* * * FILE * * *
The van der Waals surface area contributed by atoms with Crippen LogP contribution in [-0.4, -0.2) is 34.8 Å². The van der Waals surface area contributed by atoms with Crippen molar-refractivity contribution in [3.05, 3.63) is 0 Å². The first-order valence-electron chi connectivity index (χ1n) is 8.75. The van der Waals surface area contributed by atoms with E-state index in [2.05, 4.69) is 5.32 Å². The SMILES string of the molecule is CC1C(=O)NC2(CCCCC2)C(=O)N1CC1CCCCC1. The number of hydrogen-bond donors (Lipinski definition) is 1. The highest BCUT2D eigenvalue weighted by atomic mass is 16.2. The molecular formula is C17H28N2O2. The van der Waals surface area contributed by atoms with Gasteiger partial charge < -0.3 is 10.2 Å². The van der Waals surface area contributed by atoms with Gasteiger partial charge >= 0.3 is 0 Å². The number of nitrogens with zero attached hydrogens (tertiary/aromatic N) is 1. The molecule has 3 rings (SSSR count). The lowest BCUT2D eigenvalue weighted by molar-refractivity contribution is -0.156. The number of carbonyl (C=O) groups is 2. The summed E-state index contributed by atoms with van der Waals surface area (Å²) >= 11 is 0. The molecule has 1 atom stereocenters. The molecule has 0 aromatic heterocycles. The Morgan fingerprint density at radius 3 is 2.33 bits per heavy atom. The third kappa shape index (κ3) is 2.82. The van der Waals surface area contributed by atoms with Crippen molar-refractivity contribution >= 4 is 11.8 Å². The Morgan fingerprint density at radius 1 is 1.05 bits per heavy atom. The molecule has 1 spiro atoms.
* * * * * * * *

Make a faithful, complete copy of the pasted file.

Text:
The van der Waals surface area contributed by atoms with Crippen LogP contribution in [-0.4, -0.2) is 34.8 Å². The van der Waals surface area contributed by atoms with Crippen molar-refractivity contribution in [3.05, 3.63) is 0 Å². The first-order valence-electron chi connectivity index (χ1n) is 8.75. The van der Waals surface area contributed by atoms with E-state index in [2.05, 4.69) is 5.32 Å². The SMILES string of the molecule is CC1C(=O)NC2(CCCCC2)C(=O)N1CC1CCCCC1. The number of hydrogen-bond donors (Lipinski definition) is 1. The highest BCUT2D eigenvalue weighted by atomic mass is 16.2. The molecular formula is C17H28N2O2. The van der Waals surface area contributed by atoms with Gasteiger partial charge < -0.3 is 10.2 Å². The van der Waals surface area contributed by atoms with Gasteiger partial charge >= 0.3 is 0 Å². The number of nitrogens with zero attached hydrogens (tertiary/aromatic N) is 1. The molecule has 3 rings (SSSR count). The lowest BCUT2D eigenvalue weighted by molar-refractivity contribution is -0.156. The number of carbonyl (C=O) groups is 2. The summed E-state index contributed by atoms with van der Waals surface area (Å²) >= 11 is 0. The molecule has 1 atom stereocenters. The molecule has 0 aromatic heterocycles. The Morgan fingerprint density at radius 3 is 2.33 bits per heavy atom. The third kappa shape index (κ3) is 2.82. The van der Waals surface area contributed by atoms with Crippen molar-refractivity contribution >= 4 is 11.8 Å². The Morgan fingerprint density at radius 1 is 1.05 bits per heavy atom. The molecule has 1 spiro atoms.